Introduction to Software Engineering/History


When the first modern digital computers appeared in the early 1940s,[1] the instructions to make them operate were wired into the machine. At this time, people working with computers were engineers, mostly electrical engineers. This hardware centric design was not flexible and was quickly replaced with the "stored program architecture" or von Neumann architecture. Thus the first division between "hardware" and "software" began with abstraction being used to deal with the complexity of computing.

Programming languages started to appear in the 1950s and this was also another major step in abstraction. Major languages such as Fortran, ALGOL, and COBOL were released in the late 1950s to deal with scientific, algorithmic, and business problems respectively. E.W. Dijkstra wrote his seminal paper, "Go To Statement Considered Harmful",[2] in 1968 and David Parnas introduced the key concept of modularity and information hiding in 1972[3] to help programmers deal with the ever increasing complexity of software systems. A software system for managing the hardware called an operating system was also introduced, most notably by Unix in 1969. In 1967, the Simula language introduced the object-oriented programming paradigm.

These advances in software were met with more advances in computer hardware. In the mid 1970s, the microcomputer was introduced, making it economical for hobbyists to obtain a computer and write software for it. This in turn led to the now famous Personal Computer (PC) and Microsoft Windows. The Software Development Life Cycle or SDLC was also starting to appear as a consensus for centralized construction of software in the mid 1980s. The late 1970s and early 1980s saw the introduction of several new Simula-inspired object-oriented programming languages, including Smalltalk, Objective-C, and C++.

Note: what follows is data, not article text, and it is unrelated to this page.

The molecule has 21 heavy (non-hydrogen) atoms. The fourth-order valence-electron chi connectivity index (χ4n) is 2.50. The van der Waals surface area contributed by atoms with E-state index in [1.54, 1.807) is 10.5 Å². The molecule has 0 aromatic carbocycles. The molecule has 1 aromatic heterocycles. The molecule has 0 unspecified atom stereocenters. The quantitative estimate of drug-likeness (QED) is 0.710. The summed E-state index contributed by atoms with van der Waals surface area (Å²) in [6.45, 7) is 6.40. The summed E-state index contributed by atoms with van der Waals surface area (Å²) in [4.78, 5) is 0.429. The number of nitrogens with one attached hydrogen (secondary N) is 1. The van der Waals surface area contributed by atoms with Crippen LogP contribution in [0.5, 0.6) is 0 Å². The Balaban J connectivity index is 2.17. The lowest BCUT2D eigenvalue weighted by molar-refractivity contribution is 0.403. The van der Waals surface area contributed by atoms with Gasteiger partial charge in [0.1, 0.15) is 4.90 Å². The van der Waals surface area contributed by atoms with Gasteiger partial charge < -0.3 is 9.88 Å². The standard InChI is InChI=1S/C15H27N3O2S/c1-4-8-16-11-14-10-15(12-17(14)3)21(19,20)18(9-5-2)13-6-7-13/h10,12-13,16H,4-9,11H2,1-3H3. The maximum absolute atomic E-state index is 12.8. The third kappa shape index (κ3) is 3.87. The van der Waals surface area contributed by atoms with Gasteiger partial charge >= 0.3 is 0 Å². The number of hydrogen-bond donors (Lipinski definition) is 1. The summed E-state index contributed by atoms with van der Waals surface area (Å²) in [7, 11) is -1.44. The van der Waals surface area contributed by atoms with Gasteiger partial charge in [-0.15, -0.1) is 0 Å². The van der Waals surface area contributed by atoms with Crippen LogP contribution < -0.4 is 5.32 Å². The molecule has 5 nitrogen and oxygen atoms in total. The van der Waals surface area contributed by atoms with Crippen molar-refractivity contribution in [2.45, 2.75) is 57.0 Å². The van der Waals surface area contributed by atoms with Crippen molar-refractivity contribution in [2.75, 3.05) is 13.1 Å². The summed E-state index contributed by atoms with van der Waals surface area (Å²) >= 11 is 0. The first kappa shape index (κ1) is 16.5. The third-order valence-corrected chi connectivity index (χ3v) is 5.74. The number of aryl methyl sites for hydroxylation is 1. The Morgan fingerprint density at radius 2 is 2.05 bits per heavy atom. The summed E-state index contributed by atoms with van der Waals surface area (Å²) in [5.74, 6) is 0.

Open-source software started to appear in the early 90s in the form of Linux and other software introducing the "bazaar" or decentralized style of constructing software.[4] Then the World Wide Web and the popularization of the Internet hit in the mid 90s, changing the engineering of software once again. Distributed systems gained sway as a way to design systems, and the Java programming language was introduced with its virtual machine as another step in abstraction. Programmers collaborated and wrote the Agile Manifesto, which favored more lightweight processes to create cheaper and more timely software.

The current definition of software engineering is still being debated by practitioners today as they struggle to come up with ways to produce software that is "cheaper, better, faster". Cost reduction has been a primary focus of the IT industry since the 1990s. Total cost of ownership represents the costs of more than just acquisition. It includes things like productivity impediments, upkeep efforts, and resources needed to support infrastructure.


Further ReadingEdit

History of software engineering